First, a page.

By Rabbi Tzvi Hersh Weinreb
Several year ago, there was a joke told frequently that concerned a woman from the Bronx who sought to visit a famous guru somewhere in the Far East. She boarded a plane and began the long and arduous flight, landed at the closest airport to the remote ashram, or temple, where the guru had his mountain retreat. Then took a donkey cart to meet the guru.
When she finally arrived at the guru’s quarters, she learned that the guru has just begun a period of fasting and meditation and could not be interrupted. She finally persuaded the guards that she only wanted to say three words to the guru.
And so, they allowed her access into the guru’s inner chamber. There she found him sitting in the lotus yoga position, totally entranced in his meditation. She approached him, but he remained unaware of her presence. Finally, she bent over and whispered in his ear: “Melvin, come home!”
Although this phenomenon is no longer as prevalent as it once was, today many people remain dissatisfied with the Western way of life which is centered around the relentless pressures and frantic pace. Many seek an alternative that promises serenity, tranquility, and inner peace.
This leads us to a question that connects to this week’s Torah portion, Vayeshev (Genesis 37:1-40:23): “Is there anything wrong with seeking tranquility and inner peace? Are they not highly desirable components of a healthy and meaningful lifestyle?”
An answer can be found in the words of the Midrash Rabbah that appear in most contemporary editions of Rashi’s commentary, although they are absent from earlier manuscript editions.
The first words in this week’s Torah portion read: “Now Jacob was settled in the land where his father had sojourned…” The Bible then narrates the story of Jacob’s son Joseph and how he is sold into slavery by his brothers.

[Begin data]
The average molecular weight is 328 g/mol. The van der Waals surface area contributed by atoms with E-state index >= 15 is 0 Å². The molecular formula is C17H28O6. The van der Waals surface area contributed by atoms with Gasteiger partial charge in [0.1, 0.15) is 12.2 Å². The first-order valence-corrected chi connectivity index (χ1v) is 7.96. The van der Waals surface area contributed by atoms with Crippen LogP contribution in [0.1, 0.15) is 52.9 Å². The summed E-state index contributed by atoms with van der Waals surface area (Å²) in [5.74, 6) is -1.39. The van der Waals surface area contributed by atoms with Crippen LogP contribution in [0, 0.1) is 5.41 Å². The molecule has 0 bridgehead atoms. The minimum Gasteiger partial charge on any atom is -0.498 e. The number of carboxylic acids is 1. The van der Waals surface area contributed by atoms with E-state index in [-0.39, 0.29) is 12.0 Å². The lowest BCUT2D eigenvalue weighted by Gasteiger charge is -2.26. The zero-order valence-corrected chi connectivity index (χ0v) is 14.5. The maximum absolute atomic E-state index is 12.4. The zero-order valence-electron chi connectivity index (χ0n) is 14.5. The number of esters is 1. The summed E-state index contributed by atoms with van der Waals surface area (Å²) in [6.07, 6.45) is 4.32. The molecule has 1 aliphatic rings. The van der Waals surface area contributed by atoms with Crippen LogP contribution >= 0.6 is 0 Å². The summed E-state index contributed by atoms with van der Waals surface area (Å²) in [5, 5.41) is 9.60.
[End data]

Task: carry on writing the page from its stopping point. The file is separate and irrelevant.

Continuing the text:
Rashi, quoting the Midrash, comments: “Jacob wished to dwell in peace and tranquility but immediately was beset by Joseph’s troubles and tribulations.” These words imply that it was somehow improper for Jacob to desire a calm and serene existence. The comment even suggests that Jacob was punished for his wish by suffering the disappearance, and supposed death, of his favored son.
Why? What possible sin would Jacob have committed by hoping for tranquility? Had he not suffered enough during his years of exile? Were the family crises described in detail in last week’s parsha not sufficient torture?
Rabbi Yehuda Leib Alter (the second Rebbe of Gur), the author of the Sfat Emet (“Lips of Truth”), a profoundly insightful Chassidic work, suggests that the calm and peaceful life is not necessarily religiously desirable. Such a life is conducive to complacency.
“What God wants from the Jew,” he writes, “is for him to have a life of constant toil in the service of His Blessed Name, because there is no limit to striving for perfection.”
The Torah’s ideal is a life of action and involvement in worldly affairs. The Torah rejects the attitude of detachment and passivity which is implicit in the teachings of Eastern religions. The Torah cannot envision the good life if that life is without challenge. Achievement of inner peace is not the ultimate value, especially not if it results in withdrawal from responsible action within society.
The author of the Sfat Emet wrote his works in the latter half of the 19th century. But the important lesson he taught was expressed about a century before, in the words of Rabbi Moses Chaim Luzzato, the 18th-century Italian mystic, whose work Mesilat Yesharim (“The Path of the Just”) contains the following demanding passage:
“A man must know that he was not created to enjoy rest in this world, but to toil and labor. He should, therefore, act as though he were a laborer working for hire. We are only day laborers. Think of the soldier at the battlefront who eats in haste, whose sleep is interrupted, and who is always prepared for an attack. “Man is born to toil” (Job 5:7).
The teaching of both of these authors was anticipated by this passage in the Talmud (Berakhot 64a), as translated and elucidated in the Koren Talmud Bavli:
“Torah scholars have rest neither in this world nor in the World-to-Come, as in both worlds they are constantly progressing, as it is stated: “They go from strength to strength, every one of them appears before God in Zion.”
Some religions promise inner peace and serenity and advocate detachment. Judaism makes no such promises. It tells us that life is all about struggle and challenge, and it demands that we be actively involved in improving the world.